Understanding Capital Gains in Real Estate
When you sell a stock, you owe taxes on your gain—the difference between what you paid for the stock and what you sold it for. The same is true with selling a home (or a second home), but there are some special considerations.
How to Calculate Gain
In real estate, capital gains are based not on what you paid for the home, but on its adjusted cost basis. To calculate this:
A Special Real Estate Exemption for Capital Gains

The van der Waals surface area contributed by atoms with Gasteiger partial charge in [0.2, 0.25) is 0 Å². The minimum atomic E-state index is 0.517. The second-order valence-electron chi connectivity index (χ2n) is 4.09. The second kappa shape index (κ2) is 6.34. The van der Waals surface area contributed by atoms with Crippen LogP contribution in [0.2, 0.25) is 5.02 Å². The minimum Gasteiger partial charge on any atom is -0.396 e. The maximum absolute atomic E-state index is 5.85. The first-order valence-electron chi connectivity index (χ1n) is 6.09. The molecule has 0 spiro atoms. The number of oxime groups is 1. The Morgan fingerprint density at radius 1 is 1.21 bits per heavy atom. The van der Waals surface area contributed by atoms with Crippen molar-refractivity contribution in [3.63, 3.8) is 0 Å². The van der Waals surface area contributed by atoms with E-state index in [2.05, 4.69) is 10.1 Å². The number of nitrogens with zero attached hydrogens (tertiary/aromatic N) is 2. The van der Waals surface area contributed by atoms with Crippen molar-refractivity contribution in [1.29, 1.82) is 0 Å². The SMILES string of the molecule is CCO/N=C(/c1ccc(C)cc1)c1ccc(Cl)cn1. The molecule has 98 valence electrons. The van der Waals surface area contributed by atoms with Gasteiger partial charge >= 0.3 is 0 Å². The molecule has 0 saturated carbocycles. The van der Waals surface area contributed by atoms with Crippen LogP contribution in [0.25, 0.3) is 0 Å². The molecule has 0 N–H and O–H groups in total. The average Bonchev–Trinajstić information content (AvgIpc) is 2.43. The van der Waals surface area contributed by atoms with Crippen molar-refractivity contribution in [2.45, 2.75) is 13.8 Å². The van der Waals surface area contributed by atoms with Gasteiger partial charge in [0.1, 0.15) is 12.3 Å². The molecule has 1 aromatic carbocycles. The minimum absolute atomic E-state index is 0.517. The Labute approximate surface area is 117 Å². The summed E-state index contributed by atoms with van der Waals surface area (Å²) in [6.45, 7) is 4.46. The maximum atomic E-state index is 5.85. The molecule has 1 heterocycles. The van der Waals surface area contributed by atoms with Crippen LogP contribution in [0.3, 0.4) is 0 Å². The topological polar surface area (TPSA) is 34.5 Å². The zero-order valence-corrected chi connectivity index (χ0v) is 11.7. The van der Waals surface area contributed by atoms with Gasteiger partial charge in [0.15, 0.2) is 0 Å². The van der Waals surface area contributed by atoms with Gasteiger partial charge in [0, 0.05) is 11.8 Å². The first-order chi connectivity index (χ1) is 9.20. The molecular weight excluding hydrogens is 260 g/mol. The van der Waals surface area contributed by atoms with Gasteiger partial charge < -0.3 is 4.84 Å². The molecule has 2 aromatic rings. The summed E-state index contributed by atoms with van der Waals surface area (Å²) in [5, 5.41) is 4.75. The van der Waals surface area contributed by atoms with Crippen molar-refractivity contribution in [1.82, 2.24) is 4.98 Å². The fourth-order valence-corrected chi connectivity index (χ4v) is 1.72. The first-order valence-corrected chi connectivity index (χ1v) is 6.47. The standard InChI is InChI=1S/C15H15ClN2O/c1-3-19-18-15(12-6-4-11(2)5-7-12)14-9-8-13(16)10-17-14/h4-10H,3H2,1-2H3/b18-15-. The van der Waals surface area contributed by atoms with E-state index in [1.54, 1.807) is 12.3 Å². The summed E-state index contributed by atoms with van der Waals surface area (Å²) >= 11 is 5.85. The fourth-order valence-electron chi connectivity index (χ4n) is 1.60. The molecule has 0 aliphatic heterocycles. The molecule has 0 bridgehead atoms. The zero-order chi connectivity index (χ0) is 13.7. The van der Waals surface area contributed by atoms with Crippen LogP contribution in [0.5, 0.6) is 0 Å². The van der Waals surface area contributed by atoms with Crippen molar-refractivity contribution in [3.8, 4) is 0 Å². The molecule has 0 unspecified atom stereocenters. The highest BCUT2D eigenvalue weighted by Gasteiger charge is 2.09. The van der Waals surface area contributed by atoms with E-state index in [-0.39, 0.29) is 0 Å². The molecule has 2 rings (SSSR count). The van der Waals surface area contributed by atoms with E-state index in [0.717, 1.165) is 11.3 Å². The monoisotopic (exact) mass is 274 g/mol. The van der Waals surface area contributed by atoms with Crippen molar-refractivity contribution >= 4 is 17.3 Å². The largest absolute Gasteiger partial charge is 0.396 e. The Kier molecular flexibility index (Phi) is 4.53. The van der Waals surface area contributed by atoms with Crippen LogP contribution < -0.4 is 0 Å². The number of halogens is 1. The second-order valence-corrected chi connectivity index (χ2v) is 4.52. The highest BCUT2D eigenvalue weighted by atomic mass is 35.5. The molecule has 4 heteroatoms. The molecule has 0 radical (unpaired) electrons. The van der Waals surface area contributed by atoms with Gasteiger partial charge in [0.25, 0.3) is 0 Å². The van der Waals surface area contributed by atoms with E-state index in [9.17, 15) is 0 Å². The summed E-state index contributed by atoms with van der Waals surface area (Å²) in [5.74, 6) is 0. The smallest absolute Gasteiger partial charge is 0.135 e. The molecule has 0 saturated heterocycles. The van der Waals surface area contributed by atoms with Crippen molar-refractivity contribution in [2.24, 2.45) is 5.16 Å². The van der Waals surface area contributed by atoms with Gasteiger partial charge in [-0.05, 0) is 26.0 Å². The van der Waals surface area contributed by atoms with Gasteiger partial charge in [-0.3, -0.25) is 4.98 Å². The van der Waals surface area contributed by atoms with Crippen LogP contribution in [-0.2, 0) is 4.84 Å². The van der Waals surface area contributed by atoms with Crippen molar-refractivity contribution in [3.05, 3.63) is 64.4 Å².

Since 1997, up to $250,000 in capital gains ($500,000 for a married couple) on the sale of a home is exempt from taxation if you meet the following criteria
You have lived in the home as your principal residence for two out of the last five years.
You have not sold or exchanged another home during the two years preceding the sale.
Also note that as of 2003, you may also qualify for this exemption if you meet what the IRS calls “unforeseen circumstances” such as job loss, divorce, or family medical emergency.
Reprinted from REALTOR® Magazine Online by permission of the NATIONAL ASSOCIATION OF REALTORS®. Copyright / All rights reserved.
Courtesy of Montgomery And Moore Real Estate https://www.montgomeryandmoore.com